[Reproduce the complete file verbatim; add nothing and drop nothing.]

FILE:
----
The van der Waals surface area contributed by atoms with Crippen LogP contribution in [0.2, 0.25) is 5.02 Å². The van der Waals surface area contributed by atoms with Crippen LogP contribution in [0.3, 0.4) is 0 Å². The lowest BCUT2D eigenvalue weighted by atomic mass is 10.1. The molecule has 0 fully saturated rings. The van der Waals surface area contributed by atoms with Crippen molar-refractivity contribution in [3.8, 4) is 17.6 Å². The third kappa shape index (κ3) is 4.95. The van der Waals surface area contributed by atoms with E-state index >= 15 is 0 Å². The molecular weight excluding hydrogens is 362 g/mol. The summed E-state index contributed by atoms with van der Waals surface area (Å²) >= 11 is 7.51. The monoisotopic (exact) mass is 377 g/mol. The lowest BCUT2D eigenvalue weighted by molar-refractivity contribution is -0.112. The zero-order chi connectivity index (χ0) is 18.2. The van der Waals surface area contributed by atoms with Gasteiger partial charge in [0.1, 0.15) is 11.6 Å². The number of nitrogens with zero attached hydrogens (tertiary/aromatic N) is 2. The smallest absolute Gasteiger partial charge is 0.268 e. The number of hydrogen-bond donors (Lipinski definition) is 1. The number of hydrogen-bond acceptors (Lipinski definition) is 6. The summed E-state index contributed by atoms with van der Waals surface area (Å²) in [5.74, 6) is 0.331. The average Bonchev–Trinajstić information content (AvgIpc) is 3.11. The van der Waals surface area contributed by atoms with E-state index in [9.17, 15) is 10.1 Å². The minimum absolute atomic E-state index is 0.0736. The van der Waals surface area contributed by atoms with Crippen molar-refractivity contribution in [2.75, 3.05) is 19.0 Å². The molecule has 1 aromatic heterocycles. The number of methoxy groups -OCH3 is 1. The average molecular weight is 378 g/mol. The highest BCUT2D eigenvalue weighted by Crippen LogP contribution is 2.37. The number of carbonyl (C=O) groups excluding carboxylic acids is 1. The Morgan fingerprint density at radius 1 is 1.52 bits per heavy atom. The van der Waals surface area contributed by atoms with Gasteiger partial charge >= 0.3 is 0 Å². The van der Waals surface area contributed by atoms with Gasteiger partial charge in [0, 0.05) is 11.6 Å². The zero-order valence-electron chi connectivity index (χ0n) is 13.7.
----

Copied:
The van der Waals surface area contributed by atoms with Crippen LogP contribution in [0.2, 0.25) is 5.02 Å². The van der Waals surface area contributed by atoms with Crippen LogP contribution in [0.3, 0.4) is 0 Å². The lowest BCUT2D eigenvalue weighted by atomic mass is 10.1. The molecule has 0 fully saturated rings. The van der Waals surface area contributed by atoms with Crippen molar-refractivity contribution in [3.8, 4) is 17.6 Å². The third kappa shape index (κ3) is 4.95. The van der Waals surface area contributed by atoms with E-state index >= 15 is 0 Å². The molecular weight excluding hydrogens is 362 g/mol. The summed E-state index contributed by atoms with van der Waals surface area (Å²) >= 11 is 7.51. The monoisotopic (exact) mass is 377 g/mol. The lowest BCUT2D eigenvalue weighted by molar-refractivity contribution is -0.112. The zero-order chi connectivity index (χ0) is 18.2. The van der Waals surface area contributed by atoms with Gasteiger partial charge in [0.1, 0.15) is 11.6 Å². The number of nitrogens with zero attached hydrogens (tertiary/aromatic N) is 2. The smallest absolute Gasteiger partial charge is 0.268 e. The number of hydrogen-bond donors (Lipinski definition) is 1. The number of hydrogen-bond acceptors (Lipinski definition) is 6. The summed E-state index contributed by atoms with van der Waals surface area (Å²) in [5.74, 6) is 0.331. The average Bonchev–Trinajstić information content (AvgIpc) is 3.11. The van der Waals surface area contributed by atoms with E-state index in [9.17, 15) is 10.1 Å². The minimum absolute atomic E-state index is 0.0736. The van der Waals surface area contributed by atoms with Crippen molar-refractivity contribution in [2.75, 3.05) is 19.0 Å². The molecule has 1 aromatic heterocycles. The number of methoxy groups -OCH3 is 1. The average molecular weight is 378 g/mol. The highest BCUT2D eigenvalue weighted by Crippen LogP contribution is 2.37. The number of carbonyl (C=O) groups excluding carboxylic acids is 1. The Morgan fingerprint density at radius 1 is 1.52 bits per heavy atom. The van der Waals surface area contributed by atoms with Gasteiger partial charge >= 0.3 is 0 Å². The van der Waals surface area contributed by atoms with Gasteiger partial charge in [0, 0.05) is 11.6 Å². The zero-order valence-electron chi connectivity index (χ0n) is 13.7.